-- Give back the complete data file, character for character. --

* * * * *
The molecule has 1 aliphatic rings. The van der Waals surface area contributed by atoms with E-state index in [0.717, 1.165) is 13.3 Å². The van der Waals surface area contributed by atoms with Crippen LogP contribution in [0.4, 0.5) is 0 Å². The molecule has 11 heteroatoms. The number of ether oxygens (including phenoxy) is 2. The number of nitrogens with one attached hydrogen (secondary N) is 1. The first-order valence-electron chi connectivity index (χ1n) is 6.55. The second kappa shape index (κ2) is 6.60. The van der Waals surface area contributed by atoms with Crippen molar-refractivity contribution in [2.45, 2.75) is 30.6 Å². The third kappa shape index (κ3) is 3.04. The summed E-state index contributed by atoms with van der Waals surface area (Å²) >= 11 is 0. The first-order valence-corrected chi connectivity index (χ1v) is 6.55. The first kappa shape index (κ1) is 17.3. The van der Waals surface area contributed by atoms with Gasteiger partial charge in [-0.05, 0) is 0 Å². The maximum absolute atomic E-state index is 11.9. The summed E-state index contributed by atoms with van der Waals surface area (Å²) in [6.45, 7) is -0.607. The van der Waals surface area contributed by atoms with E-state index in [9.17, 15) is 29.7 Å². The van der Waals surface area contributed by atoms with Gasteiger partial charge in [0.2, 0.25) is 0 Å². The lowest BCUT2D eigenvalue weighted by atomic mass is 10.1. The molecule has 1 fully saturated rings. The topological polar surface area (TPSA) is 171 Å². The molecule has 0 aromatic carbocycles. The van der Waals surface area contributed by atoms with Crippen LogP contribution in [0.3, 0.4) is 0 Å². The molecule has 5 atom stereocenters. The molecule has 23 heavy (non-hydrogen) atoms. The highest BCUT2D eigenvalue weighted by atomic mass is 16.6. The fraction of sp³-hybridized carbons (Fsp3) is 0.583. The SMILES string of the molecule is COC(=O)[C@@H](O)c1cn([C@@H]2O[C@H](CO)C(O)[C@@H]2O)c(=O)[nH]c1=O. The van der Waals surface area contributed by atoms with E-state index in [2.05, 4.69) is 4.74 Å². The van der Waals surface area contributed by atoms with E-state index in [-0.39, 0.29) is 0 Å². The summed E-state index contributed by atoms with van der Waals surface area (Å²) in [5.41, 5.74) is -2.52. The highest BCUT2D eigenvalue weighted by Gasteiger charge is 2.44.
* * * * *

The molecule has 1 aliphatic rings. The van der Waals surface area contributed by atoms with E-state index in [0.717, 1.165) is 13.3 Å². The van der Waals surface area contributed by atoms with Crippen LogP contribution in [0.4, 0.5) is 0 Å². The molecule has 11 heteroatoms. The number of ether oxygens (including phenoxy) is 2. The number of nitrogens with one attached hydrogen (secondary N) is 1. The first-order valence-electron chi connectivity index (χ1n) is 6.55. The second kappa shape index (κ2) is 6.60. The van der Waals surface area contributed by atoms with Crippen molar-refractivity contribution in [2.45, 2.75) is 30.6 Å². The third kappa shape index (κ3) is 3.04. The summed E-state index contributed by atoms with van der Waals surface area (Å²) >= 11 is 0. The first-order valence-corrected chi connectivity index (χ1v) is 6.55. The first kappa shape index (κ1) is 17.3. The van der Waals surface area contributed by atoms with Gasteiger partial charge in [-0.05, 0) is 0 Å². The maximum absolute atomic E-state index is 11.9. The summed E-state index contributed by atoms with van der Waals surface area (Å²) in [6.45, 7) is -0.607. The van der Waals surface area contributed by atoms with E-state index in [9.17, 15) is 29.7 Å². The van der Waals surface area contributed by atoms with Gasteiger partial charge in [0.2, 0.25) is 0 Å². The lowest BCUT2D eigenvalue weighted by atomic mass is 10.1. The molecule has 1 fully saturated rings. The topological polar surface area (TPSA) is 171 Å². The molecule has 0 aromatic carbocycles. The van der Waals surface area contributed by atoms with Crippen LogP contribution in [0.3, 0.4) is 0 Å². The molecule has 5 atom stereocenters. The molecule has 23 heavy (non-hydrogen) atoms. The highest BCUT2D eigenvalue weighted by atomic mass is 16.6. The fraction of sp³-hybridized carbons (Fsp3) is 0.583. The SMILES string of the molecule is COC(=O)[C@@H](O)c1cn([C@@H]2O[C@H](CO)C(O)[C@@H]2O)c(=O)[nH]c1=O. The van der Waals surface area contributed by atoms with E-state index in [2.05, 4.69) is 4.74 Å². The van der Waals surface area contributed by atoms with E-state index in [-0.39, 0.29) is 0 Å². The summed E-state index contributed by atoms with van der Waals surface area (Å²) in [5.41, 5.74) is -2.52. The highest BCUT2D eigenvalue weighted by Gasteiger charge is 2.44.